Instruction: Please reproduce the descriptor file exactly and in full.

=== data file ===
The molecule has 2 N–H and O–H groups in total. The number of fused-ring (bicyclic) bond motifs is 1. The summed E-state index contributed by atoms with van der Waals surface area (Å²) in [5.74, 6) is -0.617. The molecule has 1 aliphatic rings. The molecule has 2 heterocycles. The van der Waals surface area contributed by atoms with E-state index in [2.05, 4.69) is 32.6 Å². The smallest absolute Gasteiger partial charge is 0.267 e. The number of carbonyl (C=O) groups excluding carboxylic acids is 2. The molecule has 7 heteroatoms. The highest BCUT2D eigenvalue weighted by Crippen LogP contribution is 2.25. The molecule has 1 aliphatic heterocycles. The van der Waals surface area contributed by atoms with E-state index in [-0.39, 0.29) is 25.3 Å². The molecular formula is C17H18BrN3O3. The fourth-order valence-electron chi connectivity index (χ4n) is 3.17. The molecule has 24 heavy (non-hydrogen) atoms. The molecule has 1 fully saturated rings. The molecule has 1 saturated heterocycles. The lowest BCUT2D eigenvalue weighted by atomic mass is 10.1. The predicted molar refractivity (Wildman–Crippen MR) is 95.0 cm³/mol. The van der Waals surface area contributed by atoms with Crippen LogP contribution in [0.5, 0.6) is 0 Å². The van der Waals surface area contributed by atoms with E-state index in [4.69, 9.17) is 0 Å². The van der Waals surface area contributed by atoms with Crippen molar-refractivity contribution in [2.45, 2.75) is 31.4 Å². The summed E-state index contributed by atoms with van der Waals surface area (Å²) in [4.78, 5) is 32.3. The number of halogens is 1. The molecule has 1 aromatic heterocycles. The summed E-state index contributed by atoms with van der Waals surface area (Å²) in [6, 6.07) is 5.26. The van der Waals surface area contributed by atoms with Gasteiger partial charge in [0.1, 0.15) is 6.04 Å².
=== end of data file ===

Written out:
The molecule has 2 N–H and O–H groups in total. The number of fused-ring (bicyclic) bond motifs is 1. The summed E-state index contributed by atoms with van der Waals surface area (Å²) in [5.74, 6) is -0.617. The molecule has 1 aliphatic rings. The molecule has 2 heterocycles. The van der Waals surface area contributed by atoms with E-state index in [2.05, 4.69) is 32.6 Å². The smallest absolute Gasteiger partial charge is 0.267 e. The number of carbonyl (C=O) groups excluding carboxylic acids is 2. The molecule has 7 heteroatoms. The highest BCUT2D eigenvalue weighted by Crippen LogP contribution is 2.25. The molecule has 1 aliphatic heterocycles. The van der Waals surface area contributed by atoms with E-state index in [-0.39, 0.29) is 25.3 Å². The molecular formula is C17H18BrN3O3. The fourth-order valence-electron chi connectivity index (χ4n) is 3.17. The molecule has 24 heavy (non-hydrogen) atoms. The molecule has 1 fully saturated rings. The molecule has 1 saturated heterocycles. The lowest BCUT2D eigenvalue weighted by atomic mass is 10.1. The predicted molar refractivity (Wildman–Crippen MR) is 95.0 cm³/mol. The van der Waals surface area contributed by atoms with Crippen LogP contribution in [0.5, 0.6) is 0 Å². The van der Waals surface area contributed by atoms with E-state index in [4.69, 9.17) is 0 Å². The van der Waals surface area contributed by atoms with Crippen molar-refractivity contribution in [2.45, 2.75) is 31.4 Å². The summed E-state index contributed by atoms with van der Waals surface area (Å²) in [4.78, 5) is 32.3. The number of halogens is 1. The molecule has 1 aromatic heterocycles. The summed E-state index contributed by atoms with van der Waals surface area (Å²) in [6, 6.07) is 5.26. The van der Waals surface area contributed by atoms with Gasteiger partial charge in [0.1, 0.15) is 6.04 Å².